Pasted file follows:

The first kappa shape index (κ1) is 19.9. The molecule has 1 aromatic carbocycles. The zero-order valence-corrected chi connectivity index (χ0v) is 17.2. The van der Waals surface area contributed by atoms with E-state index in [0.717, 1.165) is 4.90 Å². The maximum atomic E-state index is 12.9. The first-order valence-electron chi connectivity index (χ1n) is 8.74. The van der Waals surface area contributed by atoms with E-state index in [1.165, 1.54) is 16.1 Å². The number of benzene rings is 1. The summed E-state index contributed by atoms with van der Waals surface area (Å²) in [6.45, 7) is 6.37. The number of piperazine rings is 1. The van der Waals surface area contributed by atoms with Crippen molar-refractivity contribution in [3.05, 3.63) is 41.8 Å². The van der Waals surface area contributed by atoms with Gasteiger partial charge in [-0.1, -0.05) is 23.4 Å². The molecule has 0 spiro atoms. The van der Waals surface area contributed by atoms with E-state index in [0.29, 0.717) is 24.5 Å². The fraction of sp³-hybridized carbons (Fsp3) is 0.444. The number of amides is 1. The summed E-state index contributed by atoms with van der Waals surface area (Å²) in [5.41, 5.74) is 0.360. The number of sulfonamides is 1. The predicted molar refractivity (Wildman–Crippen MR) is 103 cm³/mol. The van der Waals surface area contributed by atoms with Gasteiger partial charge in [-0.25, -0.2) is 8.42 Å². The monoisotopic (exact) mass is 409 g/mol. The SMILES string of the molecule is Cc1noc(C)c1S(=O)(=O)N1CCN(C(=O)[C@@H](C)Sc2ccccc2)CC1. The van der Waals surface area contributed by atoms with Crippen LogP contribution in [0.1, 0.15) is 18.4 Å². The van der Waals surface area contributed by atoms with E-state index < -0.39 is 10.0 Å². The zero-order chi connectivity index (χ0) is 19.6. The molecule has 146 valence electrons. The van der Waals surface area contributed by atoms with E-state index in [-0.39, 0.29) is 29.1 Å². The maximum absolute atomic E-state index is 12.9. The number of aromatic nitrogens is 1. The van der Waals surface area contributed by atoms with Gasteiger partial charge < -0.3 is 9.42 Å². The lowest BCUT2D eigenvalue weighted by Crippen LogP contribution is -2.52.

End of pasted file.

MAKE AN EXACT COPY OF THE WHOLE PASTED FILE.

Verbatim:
The first kappa shape index (κ1) is 19.9. The molecule has 1 aromatic carbocycles. The zero-order valence-corrected chi connectivity index (χ0v) is 17.2. The van der Waals surface area contributed by atoms with E-state index in [0.717, 1.165) is 4.90 Å². The maximum atomic E-state index is 12.9. The first-order valence-electron chi connectivity index (χ1n) is 8.74. The van der Waals surface area contributed by atoms with E-state index in [1.165, 1.54) is 16.1 Å². The number of benzene rings is 1. The summed E-state index contributed by atoms with van der Waals surface area (Å²) in [6.45, 7) is 6.37. The number of piperazine rings is 1. The van der Waals surface area contributed by atoms with Crippen molar-refractivity contribution in [3.05, 3.63) is 41.8 Å². The van der Waals surface area contributed by atoms with Gasteiger partial charge in [-0.1, -0.05) is 23.4 Å². The molecule has 0 spiro atoms. The van der Waals surface area contributed by atoms with E-state index in [0.29, 0.717) is 24.5 Å². The fraction of sp³-hybridized carbons (Fsp3) is 0.444. The number of amides is 1. The summed E-state index contributed by atoms with van der Waals surface area (Å²) in [5.41, 5.74) is 0.360. The number of sulfonamides is 1. The predicted molar refractivity (Wildman–Crippen MR) is 103 cm³/mol. The van der Waals surface area contributed by atoms with Gasteiger partial charge in [-0.25, -0.2) is 8.42 Å². The monoisotopic (exact) mass is 409 g/mol. The SMILES string of the molecule is Cc1noc(C)c1S(=O)(=O)N1CCN(C(=O)[C@@H](C)Sc2ccccc2)CC1. The van der Waals surface area contributed by atoms with Crippen LogP contribution in [0.1, 0.15) is 18.4 Å². The van der Waals surface area contributed by atoms with E-state index < -0.39 is 10.0 Å². The zero-order chi connectivity index (χ0) is 19.6. The molecule has 146 valence electrons. The van der Waals surface area contributed by atoms with E-state index in [-0.39, 0.29) is 29.1 Å². The maximum absolute atomic E-state index is 12.9. The number of aromatic nitrogens is 1. The van der Waals surface area contributed by atoms with Gasteiger partial charge < -0.3 is 9.42 Å². The lowest BCUT2D eigenvalue weighted by Crippen LogP contribution is -2.52.